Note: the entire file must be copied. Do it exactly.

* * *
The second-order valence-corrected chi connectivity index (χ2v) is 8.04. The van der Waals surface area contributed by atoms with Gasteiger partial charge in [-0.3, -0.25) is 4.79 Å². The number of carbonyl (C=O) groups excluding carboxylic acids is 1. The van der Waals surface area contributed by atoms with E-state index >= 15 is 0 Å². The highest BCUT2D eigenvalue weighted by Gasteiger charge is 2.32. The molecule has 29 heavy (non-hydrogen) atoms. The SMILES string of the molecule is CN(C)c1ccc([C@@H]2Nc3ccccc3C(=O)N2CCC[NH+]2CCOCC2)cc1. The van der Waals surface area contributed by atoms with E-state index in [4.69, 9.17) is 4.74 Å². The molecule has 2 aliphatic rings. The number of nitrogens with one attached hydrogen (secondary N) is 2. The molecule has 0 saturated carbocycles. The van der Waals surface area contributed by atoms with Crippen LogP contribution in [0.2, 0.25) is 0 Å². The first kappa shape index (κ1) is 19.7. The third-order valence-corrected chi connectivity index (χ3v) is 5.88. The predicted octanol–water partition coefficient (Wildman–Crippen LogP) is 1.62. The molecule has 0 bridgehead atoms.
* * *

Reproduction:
The second-order valence-corrected chi connectivity index (χ2v) is 8.04. The van der Waals surface area contributed by atoms with Gasteiger partial charge in [-0.3, -0.25) is 4.79 Å². The number of carbonyl (C=O) groups excluding carboxylic acids is 1. The van der Waals surface area contributed by atoms with E-state index >= 15 is 0 Å². The highest BCUT2D eigenvalue weighted by Gasteiger charge is 2.32. The molecule has 29 heavy (non-hydrogen) atoms. The SMILES string of the molecule is CN(C)c1ccc([C@@H]2Nc3ccccc3C(=O)N2CCC[NH+]2CCOCC2)cc1. The van der Waals surface area contributed by atoms with E-state index in [4.69, 9.17) is 4.74 Å². The molecule has 2 aliphatic rings. The number of nitrogens with one attached hydrogen (secondary N) is 2. The molecule has 0 saturated carbocycles. The van der Waals surface area contributed by atoms with Crippen LogP contribution in [0.2, 0.25) is 0 Å². The first kappa shape index (κ1) is 19.7. The third-order valence-corrected chi connectivity index (χ3v) is 5.88. The predicted octanol–water partition coefficient (Wildman–Crippen LogP) is 1.62. The molecule has 0 bridgehead atoms.